Mr. Clean's theme song, or jingle, has been around since the product's introduction, initially sung as a popular-music style duet between a man (Don Cherry) and a woman (Betty Bryan). Thomas Scott Cadden wrote the jingle at his home in Skokie, Illinois in the spring of 1957 while working for Tatham-Laird & Kudner Advertising Agency. The vocal and piano recording was made on a home tape recorder for presentation to the agency and later to Procter & Gamble. Procter & Gamble approved the jingle in the spring or summer of 1957. Thomas Scott Cadden produced the recording of the jingle at Universal Recorders in Chicago in the summer or fall of 1957. Bill Walker was the arranger and Don Cherry and Betty Bryan were the singers. In January or February 1958, Cadden produced and wrote the first pool of television commercials — nine one-minute commercials and four 20-second "lifts". Included was the original full 60-second jingle commercial and the 10-second jingle "tag" at the end of all the others. They were produced at Cascade Pictures in Hollywood, California. The first pool of commercials ran in August 1958 at WDTV/KDKA in Pittsburgh, Pennsylvania the year the product was introduced. The jingle is copyrighted under numbers EU 589219 & EU 599220. The jingle is also registered with ASCAP under title code 570098598 & 570006267. It has been played as recently as 2016, usually in a contemporary musical setting or instrumental version. It is the longest running advertising jingle used in television history.

Original lyrics by Thomas Scott Cadden:

Mr. Clean gets rid of dirt and grime
And grease in just a minute
Mr. Clean will clean your whole house
And everything that's in it[11]

The tune has been also an inspiration for the 2001 German western parody Der Schuh des Manitu (Manitou's Shoe) by Michael 'Bully' Herbig for a scene with Sky du Mont which cites a commercial for the 'superperforator', a fictional weapon.

Excerpt of the lyrics of the parody related to the original jingle by Michael Herbig:

You don't have to wait for later,
here's a new eliminator
Ask your local weapon trader
for the superperforator [...] [12]

Cultural references[edit]

Apocalypse Now(1979) features a soldier nicknamed "Mr. Clean".

In the Lost episode "The Hunting Party", "Mr. Clean" is one of Sawyer's nicknames for John Locke, a bald character portrayed by Terry O'Quinn.[13]

Mr. Clean scenes competition[edit]

In March 2007, Mr. Clean launched an online competition with YouTube that gave consumers the opportunity to create a commercial advertising the Mr. Clean Magic Eraser.[citation needed]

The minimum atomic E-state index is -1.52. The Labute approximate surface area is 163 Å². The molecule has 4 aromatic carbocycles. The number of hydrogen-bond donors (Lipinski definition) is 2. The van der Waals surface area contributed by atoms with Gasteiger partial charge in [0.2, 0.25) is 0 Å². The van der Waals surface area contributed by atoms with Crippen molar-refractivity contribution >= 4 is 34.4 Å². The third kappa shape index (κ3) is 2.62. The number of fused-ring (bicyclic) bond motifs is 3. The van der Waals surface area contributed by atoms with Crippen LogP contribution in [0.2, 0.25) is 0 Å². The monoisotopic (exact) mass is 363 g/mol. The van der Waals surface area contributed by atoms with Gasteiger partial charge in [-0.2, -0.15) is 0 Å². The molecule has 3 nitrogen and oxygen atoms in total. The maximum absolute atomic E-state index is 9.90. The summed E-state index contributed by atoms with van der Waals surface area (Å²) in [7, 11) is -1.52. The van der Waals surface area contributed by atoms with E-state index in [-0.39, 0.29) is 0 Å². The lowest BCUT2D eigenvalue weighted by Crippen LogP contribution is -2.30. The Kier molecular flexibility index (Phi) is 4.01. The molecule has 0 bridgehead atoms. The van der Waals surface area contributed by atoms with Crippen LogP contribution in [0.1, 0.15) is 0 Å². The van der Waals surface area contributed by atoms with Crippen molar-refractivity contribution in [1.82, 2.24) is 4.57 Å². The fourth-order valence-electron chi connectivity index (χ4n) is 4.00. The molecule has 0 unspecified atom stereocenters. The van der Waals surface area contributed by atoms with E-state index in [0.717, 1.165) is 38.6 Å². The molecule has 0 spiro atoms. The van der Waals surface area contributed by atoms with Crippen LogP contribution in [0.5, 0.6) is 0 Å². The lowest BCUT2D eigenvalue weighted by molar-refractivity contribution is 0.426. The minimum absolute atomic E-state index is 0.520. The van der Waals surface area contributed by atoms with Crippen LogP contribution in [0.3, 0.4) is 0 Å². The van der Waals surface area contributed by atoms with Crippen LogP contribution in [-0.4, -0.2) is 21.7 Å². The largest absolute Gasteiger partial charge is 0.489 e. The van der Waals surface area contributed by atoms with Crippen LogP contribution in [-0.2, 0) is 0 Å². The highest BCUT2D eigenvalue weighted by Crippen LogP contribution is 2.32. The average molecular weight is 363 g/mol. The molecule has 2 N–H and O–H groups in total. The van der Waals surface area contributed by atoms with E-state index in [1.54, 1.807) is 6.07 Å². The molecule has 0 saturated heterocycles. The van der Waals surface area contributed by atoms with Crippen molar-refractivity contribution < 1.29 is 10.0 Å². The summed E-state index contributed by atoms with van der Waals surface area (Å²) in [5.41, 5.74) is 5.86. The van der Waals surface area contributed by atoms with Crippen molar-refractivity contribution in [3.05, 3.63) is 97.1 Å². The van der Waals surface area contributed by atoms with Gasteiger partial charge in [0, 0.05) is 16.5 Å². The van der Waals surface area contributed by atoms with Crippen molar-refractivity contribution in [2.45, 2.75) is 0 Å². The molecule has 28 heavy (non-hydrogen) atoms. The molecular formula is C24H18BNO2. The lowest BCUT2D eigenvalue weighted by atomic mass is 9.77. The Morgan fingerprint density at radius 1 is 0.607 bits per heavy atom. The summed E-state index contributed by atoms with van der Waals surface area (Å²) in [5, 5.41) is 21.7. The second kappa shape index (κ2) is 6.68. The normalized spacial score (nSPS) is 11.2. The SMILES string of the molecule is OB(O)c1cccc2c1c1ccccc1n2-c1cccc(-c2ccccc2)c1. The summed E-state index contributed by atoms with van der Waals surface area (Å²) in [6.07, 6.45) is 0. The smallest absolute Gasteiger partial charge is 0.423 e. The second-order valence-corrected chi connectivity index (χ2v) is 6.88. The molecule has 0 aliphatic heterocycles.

Entrants were asked to use up to 60 seconds of time for their advertisement. A prize of $10,000 was slated for the announced winner, based on an independent judging corporation's (D.L. Blair) scoring.

The competition ran through June 30, 2007. In September 2007, the $10,000 prize was awarded to the creator of the winning video "Here's To Stains.”[citation needed]

In 1998, Honda Motor Co. created an advertising campaign, including a television commercial, featuring Mr. Clean to represent Honda's clean running Accord along with other Honda products including lawnmowers, string trimmers, motorcycles, and marine engines.[14]


  1. ^ "Mr. Clean through the years". 
  2. ^ "IIS7". Retrieved 2012-02-14. 
  3. ^ "Mr. Clean Through The Years". Retrieved 2012-02-14. 
  4. ^ "Photo gallery of worldwide packaging for Mr Clean". 
  5. ^ "Flash by P&G UK". 2014-02-03. Retrieved 2014-02-03. 
  6. ^ "Mr. Clean (uk) Limited". Company Data REX. 
  7. ^ "Flash Cleaning Products, Reviews & Coupons - Supersavvyme". P&G. 
  8. ^ "Who is Mr. Clean - The Story Unfold". Pol Anderson Bishop. 2014-02-26. Retrieved 2014-03-12. 
  9. ^ Slotnik, Daniel E. (2014-04-02). "Richard Black, 92, Artist Who Conjured ‘Mr. Clean,’ Dies". The New York Times. ISSN 0362-4331. Retrieved 2016-03-26. 
  10. ^ "Biz X Magazine September 2010". 2008-04-08. Retrieved 2012-02-14. 
  11. ^ Jensen, Trevor (2007-11-07). "Thomas Scott Cadden: 1923 – 2007". Chicago Tribune. Retrieved 2013-01-27. 
  12. ^ "Excerpt from Der Schuh des Manitu". Constantin Film. 2001-07-19. Retrieved 2014-02-27. 
  13. ^ "Sawyer's Nicknames for Locke". Retrieved 2008-10-11. 
  14. ^ Gellene, Denise (1998-06-18). > "Honda Seeks to Clear the Air Over Ads: American Honda Motors Co. has a big job for Mr. Clean.". ADVERTISING & MARKETING (Los Angeles Times). Retrieved 2011-02-01.